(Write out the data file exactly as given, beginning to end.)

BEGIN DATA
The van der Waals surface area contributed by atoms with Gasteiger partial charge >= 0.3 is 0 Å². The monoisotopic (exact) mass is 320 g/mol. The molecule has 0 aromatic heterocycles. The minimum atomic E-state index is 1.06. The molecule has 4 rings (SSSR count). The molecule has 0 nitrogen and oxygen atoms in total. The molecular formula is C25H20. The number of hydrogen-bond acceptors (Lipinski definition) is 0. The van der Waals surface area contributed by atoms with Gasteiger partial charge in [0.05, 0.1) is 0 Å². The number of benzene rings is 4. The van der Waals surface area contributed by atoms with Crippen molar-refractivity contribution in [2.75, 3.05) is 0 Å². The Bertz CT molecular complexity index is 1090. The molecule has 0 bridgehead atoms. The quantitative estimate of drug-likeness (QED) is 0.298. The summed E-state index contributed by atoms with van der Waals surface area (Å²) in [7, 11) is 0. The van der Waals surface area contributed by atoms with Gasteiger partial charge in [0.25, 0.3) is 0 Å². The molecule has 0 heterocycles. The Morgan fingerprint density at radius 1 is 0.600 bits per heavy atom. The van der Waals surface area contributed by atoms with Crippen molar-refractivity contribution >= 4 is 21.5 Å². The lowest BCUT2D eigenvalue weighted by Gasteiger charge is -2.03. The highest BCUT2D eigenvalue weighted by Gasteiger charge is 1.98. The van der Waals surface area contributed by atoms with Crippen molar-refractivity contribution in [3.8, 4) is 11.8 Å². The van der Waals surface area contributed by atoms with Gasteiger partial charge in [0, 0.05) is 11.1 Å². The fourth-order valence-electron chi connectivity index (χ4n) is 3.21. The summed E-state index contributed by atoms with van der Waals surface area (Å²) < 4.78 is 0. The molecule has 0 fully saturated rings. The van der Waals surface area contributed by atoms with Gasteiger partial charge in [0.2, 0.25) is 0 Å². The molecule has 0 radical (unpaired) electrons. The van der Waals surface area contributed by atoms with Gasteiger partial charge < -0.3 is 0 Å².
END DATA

The van der Waals surface area contributed by atoms with Gasteiger partial charge >= 0.3 is 0 Å². The monoisotopic (exact) mass is 320 g/mol. The molecule has 0 aromatic heterocycles. The minimum atomic E-state index is 1.06. The molecule has 4 rings (SSSR count). The molecule has 0 nitrogen and oxygen atoms in total. The molecular formula is C25H20. The number of hydrogen-bond acceptors (Lipinski definition) is 0. The van der Waals surface area contributed by atoms with Gasteiger partial charge in [0.05, 0.1) is 0 Å². The number of benzene rings is 4. The van der Waals surface area contributed by atoms with Crippen molar-refractivity contribution in [2.75, 3.05) is 0 Å². The Bertz CT molecular complexity index is 1090. The molecule has 0 bridgehead atoms. The quantitative estimate of drug-likeness (QED) is 0.298. The summed E-state index contributed by atoms with van der Waals surface area (Å²) in [7, 11) is 0. The van der Waals surface area contributed by atoms with Gasteiger partial charge in [0.25, 0.3) is 0 Å². The molecule has 0 heterocycles. The Morgan fingerprint density at radius 1 is 0.600 bits per heavy atom. The van der Waals surface area contributed by atoms with Crippen molar-refractivity contribution >= 4 is 21.5 Å². The lowest BCUT2D eigenvalue weighted by Gasteiger charge is -2.03. The highest BCUT2D eigenvalue weighted by Gasteiger charge is 1.98. The van der Waals surface area contributed by atoms with Crippen molar-refractivity contribution in [3.8, 4) is 11.8 Å². The van der Waals surface area contributed by atoms with Gasteiger partial charge in [0, 0.05) is 11.1 Å². The fourth-order valence-electron chi connectivity index (χ4n) is 3.21. The summed E-state index contributed by atoms with van der Waals surface area (Å²) < 4.78 is 0. The molecule has 0 fully saturated rings. The van der Waals surface area contributed by atoms with Gasteiger partial charge in [0.2, 0.25) is 0 Å². The molecule has 0 radical (unpaired) electrons. The van der Waals surface area contributed by atoms with Gasteiger partial charge < -0.3 is 0 Å².